Traveller’s diarrhoea can be caused by a variety of different bacteria, viruses and parasites. If there is a concern, use bottled water when able, including when brushing your teeth. Remember ice cubes are usually made with local water and also carry risk. If bottled water is not available, boil water in areas of high-risk and use chlorine based tablets to purify water. Iodine based water purification systems are not advised in pregnancy as they can affect your baby’s thyroid gland. Discuss your travel plans with your doctor, as there may be medications and preparations that you can pack for relief but not all preparations are suitable for pregnant women.

Remember to follow general hygiene principles when travelling. Always wash your hands before preparing or eating food. Hand sanitiser is a great alternative when water is scarce or the safety of water is a concern. Wash fruit using bottled water, or peel it. Eat freshly prepared food. Avoid raw and undercooked food, unpasteurised milk products, soft cheeses, pates and prepared salads as they may harbour listeria and toxoplasmosis which are of particular concern during pregnancy.


Some destinations are more suitable than others for travel when pregnant. Consider any environmental risks in the area you wish to travel.

As pregnancy progresses you may not tolerate high humidity, extreme heat, high altitude and high levels of air pollution, which may limit your ability to travel. This may be made worse if you suffer from chronic medical conditions such as asthma or (chronic) anaemia. If a concern does arise, transport in and out of islands and remote areas may be difficult. Check that your travel insurance will cover any necessary medical care and evacuation expenses.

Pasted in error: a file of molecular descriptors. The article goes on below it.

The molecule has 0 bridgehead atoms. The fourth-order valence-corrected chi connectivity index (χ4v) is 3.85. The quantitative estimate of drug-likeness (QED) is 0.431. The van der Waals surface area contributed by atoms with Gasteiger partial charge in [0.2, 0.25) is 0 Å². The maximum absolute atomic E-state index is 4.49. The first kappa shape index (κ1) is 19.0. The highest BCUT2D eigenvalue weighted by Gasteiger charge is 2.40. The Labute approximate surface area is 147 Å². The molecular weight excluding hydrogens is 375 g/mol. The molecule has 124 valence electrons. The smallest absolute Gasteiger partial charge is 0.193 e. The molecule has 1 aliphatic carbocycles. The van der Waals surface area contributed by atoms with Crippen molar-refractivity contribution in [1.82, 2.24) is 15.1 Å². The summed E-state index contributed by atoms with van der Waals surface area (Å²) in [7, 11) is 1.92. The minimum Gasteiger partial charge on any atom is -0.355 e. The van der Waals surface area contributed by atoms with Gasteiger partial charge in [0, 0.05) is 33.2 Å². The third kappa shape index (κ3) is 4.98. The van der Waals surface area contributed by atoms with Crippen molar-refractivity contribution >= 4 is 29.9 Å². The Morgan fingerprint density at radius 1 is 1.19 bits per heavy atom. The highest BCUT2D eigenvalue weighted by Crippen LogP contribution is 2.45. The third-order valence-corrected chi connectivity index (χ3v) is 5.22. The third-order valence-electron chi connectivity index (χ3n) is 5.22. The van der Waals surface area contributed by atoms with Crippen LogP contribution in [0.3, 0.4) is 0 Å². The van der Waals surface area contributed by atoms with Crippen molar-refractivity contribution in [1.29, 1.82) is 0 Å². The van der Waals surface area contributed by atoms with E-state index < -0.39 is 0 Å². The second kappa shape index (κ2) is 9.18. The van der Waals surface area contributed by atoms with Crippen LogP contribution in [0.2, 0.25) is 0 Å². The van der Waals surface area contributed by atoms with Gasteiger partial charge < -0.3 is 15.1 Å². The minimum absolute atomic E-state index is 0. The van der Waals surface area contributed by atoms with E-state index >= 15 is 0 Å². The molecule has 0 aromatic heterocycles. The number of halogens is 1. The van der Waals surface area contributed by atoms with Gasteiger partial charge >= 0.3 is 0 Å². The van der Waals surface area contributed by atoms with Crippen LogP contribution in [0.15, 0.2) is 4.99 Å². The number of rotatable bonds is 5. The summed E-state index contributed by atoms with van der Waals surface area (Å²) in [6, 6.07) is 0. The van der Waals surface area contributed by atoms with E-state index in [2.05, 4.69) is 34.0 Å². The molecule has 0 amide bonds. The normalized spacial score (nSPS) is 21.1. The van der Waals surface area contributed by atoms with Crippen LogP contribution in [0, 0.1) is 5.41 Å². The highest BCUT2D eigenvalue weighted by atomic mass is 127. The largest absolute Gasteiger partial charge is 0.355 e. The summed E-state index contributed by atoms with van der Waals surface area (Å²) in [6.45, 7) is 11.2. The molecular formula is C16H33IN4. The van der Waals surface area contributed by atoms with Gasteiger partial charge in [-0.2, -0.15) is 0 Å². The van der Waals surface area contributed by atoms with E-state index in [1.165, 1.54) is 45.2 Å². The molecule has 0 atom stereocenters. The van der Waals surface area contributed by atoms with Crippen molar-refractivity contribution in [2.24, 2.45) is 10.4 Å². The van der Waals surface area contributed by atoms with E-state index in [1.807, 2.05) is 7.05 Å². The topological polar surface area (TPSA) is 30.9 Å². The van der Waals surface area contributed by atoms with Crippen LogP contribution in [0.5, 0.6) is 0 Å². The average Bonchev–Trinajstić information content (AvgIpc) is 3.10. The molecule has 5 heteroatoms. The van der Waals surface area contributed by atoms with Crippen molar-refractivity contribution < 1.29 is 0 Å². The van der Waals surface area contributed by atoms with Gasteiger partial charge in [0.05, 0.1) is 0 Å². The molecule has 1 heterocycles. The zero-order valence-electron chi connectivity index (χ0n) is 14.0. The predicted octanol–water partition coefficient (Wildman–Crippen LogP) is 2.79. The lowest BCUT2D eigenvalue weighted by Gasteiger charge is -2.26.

In general, it is advisable to delay travel to developing nations until after pregnancy. You should consider not only vaccinations suggested for your travel destination, but whether your general vaccinations are up to date and whether a particular vaccination is recommended in pregnancy. For example, the yellow fever vaccine is only recommended in pregnancy when the risk of contracting the disease is high and travel is unavoidable.

Malaria is a particular risk in some areas. Infection is transmitted by mosquitoes and can be associated with severe anaemia, miscarriage, stillbirth, fetal growth restriction and premature delivery. If travel cannot be avoided, minimise outdoor activity from dusk till dawn, wear long-sleeved clothing, sleep under mosquito nets, and use insect repellent with DEET. Although DEET has been shown to be safe after the first trimester, you should minimise skin absorption by using a spray rather than a roller and spray it on top of your clothes. Areas endemic with highly resistant strains of malaria may require oral medication to minimise the risk of infection. Check with your doctor before you travel.

Useful resources

Australian Government. Department of Health

NPS. Medicine Wise

Travel Doctor

DISCLAIMER: This information is intended to be used as a guide of general nature, having regard to general circumstances. The information presented should not be relied on as a substitute for medical advice, independent judgement or proper assessment by a doctor, with consideration of the particular circumstances of each case and individual needs. This information reflects information available at the time of its preparation, but its currency should be determined having regard to other available information. RANZCOG disclaims all liability to users of the information provided.